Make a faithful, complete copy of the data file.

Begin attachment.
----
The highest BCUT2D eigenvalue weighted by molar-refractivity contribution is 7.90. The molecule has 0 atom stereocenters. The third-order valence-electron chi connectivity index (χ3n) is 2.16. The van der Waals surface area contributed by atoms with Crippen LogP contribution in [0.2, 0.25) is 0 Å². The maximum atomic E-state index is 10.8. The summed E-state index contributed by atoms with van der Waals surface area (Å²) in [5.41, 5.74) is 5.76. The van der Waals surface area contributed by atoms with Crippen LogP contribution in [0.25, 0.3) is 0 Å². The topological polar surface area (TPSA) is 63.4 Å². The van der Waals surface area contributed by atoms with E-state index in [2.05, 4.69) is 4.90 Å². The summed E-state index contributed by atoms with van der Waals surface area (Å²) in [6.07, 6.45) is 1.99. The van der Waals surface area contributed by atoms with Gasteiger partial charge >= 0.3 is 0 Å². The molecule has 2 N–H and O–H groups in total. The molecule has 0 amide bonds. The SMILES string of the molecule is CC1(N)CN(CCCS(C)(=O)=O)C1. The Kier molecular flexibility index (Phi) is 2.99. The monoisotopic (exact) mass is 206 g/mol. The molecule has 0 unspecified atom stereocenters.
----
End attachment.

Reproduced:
The highest BCUT2D eigenvalue weighted by molar-refractivity contribution is 7.90. The molecule has 0 atom stereocenters. The third-order valence-electron chi connectivity index (χ3n) is 2.16. The van der Waals surface area contributed by atoms with Crippen LogP contribution in [0.2, 0.25) is 0 Å². The maximum atomic E-state index is 10.8. The summed E-state index contributed by atoms with van der Waals surface area (Å²) in [5.41, 5.74) is 5.76. The van der Waals surface area contributed by atoms with Crippen LogP contribution in [0.25, 0.3) is 0 Å². The topological polar surface area (TPSA) is 63.4 Å². The van der Waals surface area contributed by atoms with E-state index in [2.05, 4.69) is 4.90 Å². The summed E-state index contributed by atoms with van der Waals surface area (Å²) in [6.07, 6.45) is 1.99. The van der Waals surface area contributed by atoms with Gasteiger partial charge >= 0.3 is 0 Å². The molecule has 2 N–H and O–H groups in total. The molecule has 0 amide bonds. The SMILES string of the molecule is CC1(N)CN(CCCS(C)(=O)=O)C1. The Kier molecular flexibility index (Phi) is 2.99. The monoisotopic (exact) mass is 206 g/mol. The molecule has 0 unspecified atom stereocenters.